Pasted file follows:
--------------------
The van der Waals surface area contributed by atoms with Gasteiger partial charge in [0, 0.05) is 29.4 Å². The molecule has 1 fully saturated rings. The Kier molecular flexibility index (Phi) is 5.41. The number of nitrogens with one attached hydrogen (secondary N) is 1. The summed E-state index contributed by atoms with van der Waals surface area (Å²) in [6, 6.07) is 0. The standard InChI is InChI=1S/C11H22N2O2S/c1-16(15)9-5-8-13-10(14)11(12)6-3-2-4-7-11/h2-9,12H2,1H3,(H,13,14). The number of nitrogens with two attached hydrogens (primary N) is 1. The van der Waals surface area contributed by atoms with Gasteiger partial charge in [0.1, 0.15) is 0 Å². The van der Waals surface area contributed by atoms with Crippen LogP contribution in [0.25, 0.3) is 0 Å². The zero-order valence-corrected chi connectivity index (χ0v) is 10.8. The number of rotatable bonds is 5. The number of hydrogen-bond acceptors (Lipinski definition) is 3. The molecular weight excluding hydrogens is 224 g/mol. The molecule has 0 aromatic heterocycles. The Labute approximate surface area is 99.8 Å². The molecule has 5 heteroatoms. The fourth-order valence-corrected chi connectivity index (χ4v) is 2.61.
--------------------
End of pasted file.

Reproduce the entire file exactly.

The van der Waals surface area contributed by atoms with Gasteiger partial charge in [0, 0.05) is 29.4 Å². The molecule has 1 fully saturated rings. The Kier molecular flexibility index (Phi) is 5.41. The number of nitrogens with one attached hydrogen (secondary N) is 1. The summed E-state index contributed by atoms with van der Waals surface area (Å²) in [6, 6.07) is 0. The standard InChI is InChI=1S/C11H22N2O2S/c1-16(15)9-5-8-13-10(14)11(12)6-3-2-4-7-11/h2-9,12H2,1H3,(H,13,14). The number of nitrogens with two attached hydrogens (primary N) is 1. The van der Waals surface area contributed by atoms with Gasteiger partial charge in [0.1, 0.15) is 0 Å². The van der Waals surface area contributed by atoms with Crippen LogP contribution in [0.25, 0.3) is 0 Å². The zero-order valence-corrected chi connectivity index (χ0v) is 10.8. The number of rotatable bonds is 5. The number of hydrogen-bond acceptors (Lipinski definition) is 3. The molecular weight excluding hydrogens is 224 g/mol. The molecule has 0 aromatic heterocycles. The Labute approximate surface area is 99.8 Å². The molecule has 5 heteroatoms. The fourth-order valence-corrected chi connectivity index (χ4v) is 2.61.